Updated from 1:42 p.m. EST
Crude futures eased Wednesday as traders momentarily looked past geopolitical developments and scrambled to put down bets on tomorrow's report on fuel inventories.
February crude lost 58 cents to $65.73 a barrel after hovering around $66 for much of the Nymex session. On Tuesday, crude closed at $66.35, its highest level since Sept. 29 when it hit $66.79.
The rest of the energy complex followed crude lower, with natural gas closing down 47 cents to a five-month low of $8.69 per million British thermal units. Heating oil lost 3 cents to $1.75 a gallon and unleaded gasoline declined 5 cents to $1.77 a gallon.
While geopolitical developments remained a major concern in the market, traders appeared to be moving their near-term focus to the Energy Department's storage report, which could show higher crude inventories when it is released Thursday. The agency's inventory numbers are a day late this week because of the observance of Martin Luther King Jr. Day.
Unseasonably warm weather has shaved heating demand and boosted inventories. Analysts project distillates, which include heating oil, probably rose by 2 million barrels, while natural gas, used to generate heat and electricity, likely fell by between 10 billion and 58 billion cubic feet, according to
estimates. During the winter heating season, natural gas drawdowns are typically much larger.
Estimates for crude ranged from a draw of 100,000 barrels in a
survey to a gain of 2 million barrels from Citigroup World Markets.
Despite the pullback in prices, tensions still remained high over Iran's plans to resume nuclear research. On Wednesday, Iran requested more negotiations with the European Union, but France and the U.S. rejected the proposal and have moved ahead with plans to refer their dispute to the U.N. Security Council. Economic sanctions against Iran, which resumed nuclear research last week after a two-year hiatus, have been floated. Iran says its research is focused only on nuclear power; European and U.S. officials fear something more sinister.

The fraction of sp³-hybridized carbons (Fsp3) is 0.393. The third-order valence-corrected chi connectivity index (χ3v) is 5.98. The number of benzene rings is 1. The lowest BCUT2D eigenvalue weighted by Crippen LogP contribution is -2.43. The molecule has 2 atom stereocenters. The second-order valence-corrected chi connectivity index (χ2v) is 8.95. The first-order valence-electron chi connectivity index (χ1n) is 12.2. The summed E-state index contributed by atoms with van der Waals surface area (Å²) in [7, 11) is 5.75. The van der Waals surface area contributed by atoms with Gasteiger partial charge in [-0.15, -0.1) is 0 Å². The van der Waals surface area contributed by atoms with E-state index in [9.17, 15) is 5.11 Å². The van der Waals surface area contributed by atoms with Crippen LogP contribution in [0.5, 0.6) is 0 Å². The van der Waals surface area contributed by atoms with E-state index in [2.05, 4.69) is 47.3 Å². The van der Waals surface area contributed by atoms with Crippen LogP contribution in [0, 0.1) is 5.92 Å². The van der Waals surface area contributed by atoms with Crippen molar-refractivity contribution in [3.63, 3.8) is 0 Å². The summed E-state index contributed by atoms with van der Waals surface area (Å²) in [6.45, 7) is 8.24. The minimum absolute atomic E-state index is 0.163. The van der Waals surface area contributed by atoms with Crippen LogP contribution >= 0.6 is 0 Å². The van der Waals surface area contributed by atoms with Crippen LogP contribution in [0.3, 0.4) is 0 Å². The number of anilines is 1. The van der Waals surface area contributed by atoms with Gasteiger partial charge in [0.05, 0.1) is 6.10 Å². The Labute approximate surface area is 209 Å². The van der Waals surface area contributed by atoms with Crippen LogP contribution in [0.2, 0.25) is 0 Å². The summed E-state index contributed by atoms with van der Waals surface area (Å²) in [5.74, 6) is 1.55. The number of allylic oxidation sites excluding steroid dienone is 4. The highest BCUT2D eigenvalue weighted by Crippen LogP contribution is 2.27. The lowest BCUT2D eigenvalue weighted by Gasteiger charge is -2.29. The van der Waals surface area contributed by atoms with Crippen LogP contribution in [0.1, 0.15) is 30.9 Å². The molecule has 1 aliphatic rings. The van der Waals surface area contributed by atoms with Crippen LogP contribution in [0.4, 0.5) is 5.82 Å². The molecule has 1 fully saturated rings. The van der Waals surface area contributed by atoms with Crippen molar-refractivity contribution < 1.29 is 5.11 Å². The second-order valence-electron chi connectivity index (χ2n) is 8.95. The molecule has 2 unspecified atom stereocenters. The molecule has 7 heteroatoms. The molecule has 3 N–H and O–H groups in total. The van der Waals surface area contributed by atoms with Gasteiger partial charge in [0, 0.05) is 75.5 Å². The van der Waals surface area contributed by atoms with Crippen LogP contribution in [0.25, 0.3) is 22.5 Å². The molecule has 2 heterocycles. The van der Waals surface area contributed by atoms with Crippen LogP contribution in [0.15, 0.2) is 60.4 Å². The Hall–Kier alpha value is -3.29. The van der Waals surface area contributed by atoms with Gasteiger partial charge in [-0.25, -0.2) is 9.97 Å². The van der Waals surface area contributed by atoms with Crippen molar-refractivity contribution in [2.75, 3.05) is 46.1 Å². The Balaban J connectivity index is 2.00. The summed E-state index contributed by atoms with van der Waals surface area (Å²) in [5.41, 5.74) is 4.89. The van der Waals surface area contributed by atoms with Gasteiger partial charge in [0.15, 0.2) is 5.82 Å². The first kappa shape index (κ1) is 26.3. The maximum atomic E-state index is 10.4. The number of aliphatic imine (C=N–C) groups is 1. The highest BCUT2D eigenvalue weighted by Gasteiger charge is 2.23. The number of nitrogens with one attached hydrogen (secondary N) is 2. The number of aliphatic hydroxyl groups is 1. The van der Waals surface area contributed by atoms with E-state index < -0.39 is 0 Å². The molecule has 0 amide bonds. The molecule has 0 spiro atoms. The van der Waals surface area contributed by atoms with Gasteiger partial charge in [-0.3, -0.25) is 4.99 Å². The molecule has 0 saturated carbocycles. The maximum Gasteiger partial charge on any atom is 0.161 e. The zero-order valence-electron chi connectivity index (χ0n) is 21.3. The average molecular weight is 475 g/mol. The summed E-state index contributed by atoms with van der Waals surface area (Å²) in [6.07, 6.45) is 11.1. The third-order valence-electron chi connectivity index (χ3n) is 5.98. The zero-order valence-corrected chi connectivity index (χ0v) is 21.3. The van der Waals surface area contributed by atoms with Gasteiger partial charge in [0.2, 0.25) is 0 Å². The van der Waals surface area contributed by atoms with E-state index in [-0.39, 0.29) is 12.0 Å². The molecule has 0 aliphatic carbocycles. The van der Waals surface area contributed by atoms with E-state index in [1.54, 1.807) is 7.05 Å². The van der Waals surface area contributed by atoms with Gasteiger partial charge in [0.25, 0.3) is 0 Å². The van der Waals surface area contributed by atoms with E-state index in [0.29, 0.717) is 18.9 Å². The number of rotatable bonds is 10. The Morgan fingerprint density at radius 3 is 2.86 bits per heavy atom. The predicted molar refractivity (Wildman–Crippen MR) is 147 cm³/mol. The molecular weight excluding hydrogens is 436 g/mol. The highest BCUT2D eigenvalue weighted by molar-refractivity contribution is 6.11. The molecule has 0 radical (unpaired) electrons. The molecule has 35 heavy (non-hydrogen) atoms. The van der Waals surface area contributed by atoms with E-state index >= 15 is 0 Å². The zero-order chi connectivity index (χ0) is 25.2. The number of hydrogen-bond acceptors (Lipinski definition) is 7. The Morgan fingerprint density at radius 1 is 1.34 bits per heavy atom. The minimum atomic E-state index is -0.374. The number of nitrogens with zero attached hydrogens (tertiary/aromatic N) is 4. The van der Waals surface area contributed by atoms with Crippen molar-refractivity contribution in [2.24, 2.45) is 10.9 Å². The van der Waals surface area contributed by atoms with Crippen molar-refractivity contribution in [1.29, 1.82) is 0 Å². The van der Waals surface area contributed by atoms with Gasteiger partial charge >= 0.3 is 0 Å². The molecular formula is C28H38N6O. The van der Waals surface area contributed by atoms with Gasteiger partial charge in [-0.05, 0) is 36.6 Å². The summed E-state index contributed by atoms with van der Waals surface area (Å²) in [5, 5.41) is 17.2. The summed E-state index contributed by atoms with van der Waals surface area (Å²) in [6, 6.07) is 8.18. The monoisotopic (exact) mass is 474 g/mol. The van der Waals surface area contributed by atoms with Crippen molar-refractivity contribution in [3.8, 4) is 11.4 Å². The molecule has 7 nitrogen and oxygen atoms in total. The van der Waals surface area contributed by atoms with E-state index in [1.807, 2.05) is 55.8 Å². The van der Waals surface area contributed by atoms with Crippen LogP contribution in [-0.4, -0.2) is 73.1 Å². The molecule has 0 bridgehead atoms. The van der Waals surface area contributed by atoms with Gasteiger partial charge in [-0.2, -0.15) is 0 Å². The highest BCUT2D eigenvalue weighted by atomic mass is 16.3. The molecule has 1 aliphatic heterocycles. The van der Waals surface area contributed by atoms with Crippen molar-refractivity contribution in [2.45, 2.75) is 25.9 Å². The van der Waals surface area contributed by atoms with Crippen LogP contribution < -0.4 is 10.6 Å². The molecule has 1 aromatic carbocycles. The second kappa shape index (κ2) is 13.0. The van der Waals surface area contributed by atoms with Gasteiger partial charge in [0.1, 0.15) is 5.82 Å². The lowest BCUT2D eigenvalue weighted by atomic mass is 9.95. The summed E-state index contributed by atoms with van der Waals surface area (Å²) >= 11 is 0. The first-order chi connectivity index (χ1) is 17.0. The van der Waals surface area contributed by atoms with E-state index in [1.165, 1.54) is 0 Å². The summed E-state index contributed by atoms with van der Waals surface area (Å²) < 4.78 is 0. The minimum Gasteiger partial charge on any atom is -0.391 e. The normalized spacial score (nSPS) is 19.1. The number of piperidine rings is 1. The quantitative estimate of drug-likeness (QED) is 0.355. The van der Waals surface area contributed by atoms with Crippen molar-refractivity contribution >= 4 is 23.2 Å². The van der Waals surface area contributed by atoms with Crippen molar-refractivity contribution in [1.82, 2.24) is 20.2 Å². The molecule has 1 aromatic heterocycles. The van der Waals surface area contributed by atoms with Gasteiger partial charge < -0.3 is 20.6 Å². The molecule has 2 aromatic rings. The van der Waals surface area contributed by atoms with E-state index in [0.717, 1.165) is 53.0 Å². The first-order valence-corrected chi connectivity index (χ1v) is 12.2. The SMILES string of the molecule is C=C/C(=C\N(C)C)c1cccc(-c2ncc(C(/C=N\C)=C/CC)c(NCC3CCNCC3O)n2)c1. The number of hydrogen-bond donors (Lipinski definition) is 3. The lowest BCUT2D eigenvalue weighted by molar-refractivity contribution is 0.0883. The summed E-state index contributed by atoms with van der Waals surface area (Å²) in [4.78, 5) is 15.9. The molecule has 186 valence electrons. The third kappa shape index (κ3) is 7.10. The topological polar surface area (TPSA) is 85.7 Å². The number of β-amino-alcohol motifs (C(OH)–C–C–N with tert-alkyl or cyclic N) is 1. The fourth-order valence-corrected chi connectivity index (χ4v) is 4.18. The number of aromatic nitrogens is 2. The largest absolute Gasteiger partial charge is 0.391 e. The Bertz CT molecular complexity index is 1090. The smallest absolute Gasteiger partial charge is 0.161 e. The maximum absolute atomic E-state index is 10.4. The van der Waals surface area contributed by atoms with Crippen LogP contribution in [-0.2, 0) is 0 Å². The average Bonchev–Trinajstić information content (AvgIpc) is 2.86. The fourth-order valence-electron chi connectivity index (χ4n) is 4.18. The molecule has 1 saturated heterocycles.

Iran is the second-largest producer in the Organization of the Petroleum Exporting Countries and pumps 3.9 million barrels of crude per day, or roughly 13% of the group's total. If Iran were cut off, OPEC would not be able to make up the difference because it has little spare capacity.
Some traders are speculating that skyrocketing oil prices could "kick the economy into a recession," said Phil Flynn, vice president and energy analyst at Alaron Trading in Chicago. "Those fears are based on the assumption that either the situation in Iran or possibly Nigeria will kick the world into oil supply deficit mode."
Nigeria, where rebels have recently stepped up attacks on oil interests, is the fifth-largest crude supplier to the U.S. and Africa's largest exporter.
Royal Dutch Shell
said Wednesday that an offshore platform would not be able to meet its export commitments of 115,000 barrels per day. The supermajor's total production cuts in Nigeria now stand at 221,000 barrels per day or 9% of the country's total output.
Although militant attacks on Nigeria's oil infrastructure began in late December, the disruptions were attracting more attention now because traders are worried about overall crude supplies.
"The Nigerian news would typically not get much of a market hearing given the modest amounts usually involved and the relatively short-lived nature of disruptions," said Edward Meir, an energy analyst with Man Financial. "However, given the potential crisis with Iran, markets are moving higher on just about any news that entails a possible supply pinch."
An inflow of new money from pension and hedge funds and upbeat economic news also fueled the spike in prices Tuesday. Open interest, or the number of option contracts that have been traded but not liquidated, increased last week by 43,081 to 892,949. Industrial production rose 0.6% last month and the amount of capacity factories used hit 80.7%, the highest level since October 2000, according to the
In trading Wednesday,
fell $1, or 1.7%, to $60.52;
lost 81 cents, or 1.2%, to $69.19;
declined $1.44, or 2.4%, to $58.73;
fell $1.14, or 1.9%, to $60.72, and
dipped $1.41, or 2.2%, to $62.88.
, an oil and natural gas distributor, declared a three-year turnaround complete and set financial targets for 2006. The Houston-based company said it expects earnings per share of 95 cents to $1.05, free cash flow of $400 million and a $1 billion capital budget. Net debt is projected at $14 billion, $1 billion to $2 billion away from earning an investment-grade rating.
The goals assume $60 a barrel for crude and $8 per million British thermal units for natural gas. El Paso shares lost 7 cents, or 0.6%, to $13.22 on the news.